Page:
glucobrassicin
Flavonols
degradation
Quantitative Trait Loci
flavonols
linkage groups
Degradation

Keywords

  • quantitative trait loci
  • mass-spectrometry
  • red cabbage
  • oleracea
  • flavonols
  • health
  • leaves
  • tool

Cite this

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title = "A metabolomics approach to identify factors influencing glucosinolate thermal degradation rates in Brassica vegetables",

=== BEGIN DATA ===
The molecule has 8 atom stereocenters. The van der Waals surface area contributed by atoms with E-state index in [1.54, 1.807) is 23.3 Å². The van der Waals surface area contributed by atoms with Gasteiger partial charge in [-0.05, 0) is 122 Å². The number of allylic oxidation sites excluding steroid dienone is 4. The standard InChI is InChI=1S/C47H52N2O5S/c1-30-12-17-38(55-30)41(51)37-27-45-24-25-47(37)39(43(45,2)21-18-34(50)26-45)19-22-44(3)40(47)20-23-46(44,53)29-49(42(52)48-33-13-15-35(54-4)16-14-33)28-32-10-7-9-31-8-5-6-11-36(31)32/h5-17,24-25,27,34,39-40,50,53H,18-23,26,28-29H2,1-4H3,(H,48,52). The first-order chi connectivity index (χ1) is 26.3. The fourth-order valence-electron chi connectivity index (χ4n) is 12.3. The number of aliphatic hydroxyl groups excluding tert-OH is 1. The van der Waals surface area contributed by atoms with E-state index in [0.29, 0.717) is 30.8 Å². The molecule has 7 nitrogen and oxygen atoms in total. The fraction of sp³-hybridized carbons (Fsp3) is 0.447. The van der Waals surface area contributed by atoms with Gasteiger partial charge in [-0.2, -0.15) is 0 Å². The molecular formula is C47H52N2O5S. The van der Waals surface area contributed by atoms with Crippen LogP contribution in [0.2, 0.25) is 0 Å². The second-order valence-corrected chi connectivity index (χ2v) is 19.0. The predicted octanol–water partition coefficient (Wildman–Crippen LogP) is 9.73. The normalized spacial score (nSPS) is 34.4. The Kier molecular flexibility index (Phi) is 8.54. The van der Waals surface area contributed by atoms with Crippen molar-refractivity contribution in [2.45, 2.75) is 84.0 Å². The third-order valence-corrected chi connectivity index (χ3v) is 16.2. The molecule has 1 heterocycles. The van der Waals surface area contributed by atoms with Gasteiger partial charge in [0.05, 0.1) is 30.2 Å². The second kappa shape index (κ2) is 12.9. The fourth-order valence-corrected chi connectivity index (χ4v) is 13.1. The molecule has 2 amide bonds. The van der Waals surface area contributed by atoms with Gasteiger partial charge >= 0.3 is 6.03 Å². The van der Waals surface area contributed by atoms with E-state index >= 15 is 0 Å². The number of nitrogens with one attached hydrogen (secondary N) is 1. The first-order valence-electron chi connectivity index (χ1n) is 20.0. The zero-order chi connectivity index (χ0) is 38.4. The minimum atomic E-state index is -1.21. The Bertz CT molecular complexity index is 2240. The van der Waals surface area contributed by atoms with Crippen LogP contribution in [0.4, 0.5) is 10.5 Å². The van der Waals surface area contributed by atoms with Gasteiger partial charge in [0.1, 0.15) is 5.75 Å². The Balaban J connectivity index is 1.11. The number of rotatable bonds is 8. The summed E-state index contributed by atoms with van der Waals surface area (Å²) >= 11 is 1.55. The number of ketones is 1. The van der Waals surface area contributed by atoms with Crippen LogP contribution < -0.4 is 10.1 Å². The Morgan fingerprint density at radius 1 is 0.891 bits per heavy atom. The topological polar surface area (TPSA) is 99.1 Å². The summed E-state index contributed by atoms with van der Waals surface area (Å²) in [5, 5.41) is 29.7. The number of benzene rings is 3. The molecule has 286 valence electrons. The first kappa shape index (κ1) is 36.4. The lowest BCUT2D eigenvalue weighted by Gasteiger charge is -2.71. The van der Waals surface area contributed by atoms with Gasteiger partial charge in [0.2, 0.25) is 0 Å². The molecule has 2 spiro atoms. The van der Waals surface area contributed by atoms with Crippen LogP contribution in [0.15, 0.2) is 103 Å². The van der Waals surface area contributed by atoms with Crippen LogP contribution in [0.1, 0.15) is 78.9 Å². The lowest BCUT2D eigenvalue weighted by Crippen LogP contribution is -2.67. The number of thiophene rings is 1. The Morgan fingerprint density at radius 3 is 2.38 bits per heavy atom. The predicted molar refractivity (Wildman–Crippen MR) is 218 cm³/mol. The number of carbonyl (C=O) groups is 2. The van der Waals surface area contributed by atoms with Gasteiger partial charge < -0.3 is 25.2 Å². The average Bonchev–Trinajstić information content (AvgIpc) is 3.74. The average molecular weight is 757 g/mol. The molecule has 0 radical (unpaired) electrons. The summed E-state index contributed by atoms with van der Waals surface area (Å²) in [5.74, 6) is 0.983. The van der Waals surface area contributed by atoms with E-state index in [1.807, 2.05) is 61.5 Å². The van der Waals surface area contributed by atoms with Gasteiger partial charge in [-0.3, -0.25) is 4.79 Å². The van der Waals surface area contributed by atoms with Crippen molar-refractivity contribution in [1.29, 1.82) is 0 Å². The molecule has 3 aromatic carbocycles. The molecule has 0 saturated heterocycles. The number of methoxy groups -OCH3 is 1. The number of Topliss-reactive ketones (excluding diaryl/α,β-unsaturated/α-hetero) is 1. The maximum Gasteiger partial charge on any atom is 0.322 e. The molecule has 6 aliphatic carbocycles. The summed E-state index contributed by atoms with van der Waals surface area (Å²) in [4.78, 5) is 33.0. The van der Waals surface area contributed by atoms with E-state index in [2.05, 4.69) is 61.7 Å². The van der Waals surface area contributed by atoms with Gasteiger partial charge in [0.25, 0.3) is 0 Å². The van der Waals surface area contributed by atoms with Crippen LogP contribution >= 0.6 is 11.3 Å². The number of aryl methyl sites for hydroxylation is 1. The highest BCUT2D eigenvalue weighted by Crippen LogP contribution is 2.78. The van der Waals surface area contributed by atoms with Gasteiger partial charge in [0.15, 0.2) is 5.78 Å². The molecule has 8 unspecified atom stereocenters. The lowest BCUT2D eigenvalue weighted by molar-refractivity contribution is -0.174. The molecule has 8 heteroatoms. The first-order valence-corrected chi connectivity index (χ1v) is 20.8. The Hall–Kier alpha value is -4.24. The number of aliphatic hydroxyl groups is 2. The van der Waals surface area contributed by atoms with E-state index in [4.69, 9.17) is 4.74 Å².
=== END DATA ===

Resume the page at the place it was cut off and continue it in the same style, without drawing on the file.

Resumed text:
abstract = "Thermal processing of Brassica vegetables can lead to substantial loss of potential health-promoting glucosinolates (GLs). The extent of thermal degradation of a specific GL varies in different vegetables, possibly due to differences in the composition of other metabolites within the plant matrices. An untargeted metabolomics approach followed by random forest regression was applied to identify metabolites associated to thermal GL degradation in a segregating Brassica oleracea population. Out of 413 metabolites, 15 were associated with the degradation of glucobrassicin, six with that of glucoraphanin and two with both GLs. Among these 23 metabolites three were identified as flavonols (one kaempferol- and two quercetinderivatives) and two as other GLs (4-methoxyglucobrassicin, gluconasturtiin). Twenty quantitative trait loci (QTLs) for these metabolites, which were associated with glucoraphanin and glucobrassicin degradation, were identified on linkage groups C01, C07 and C09. Two flavonols mapped on linkage groups C07 and C09 and co-localise with the QTL for GL degradation determined previously.",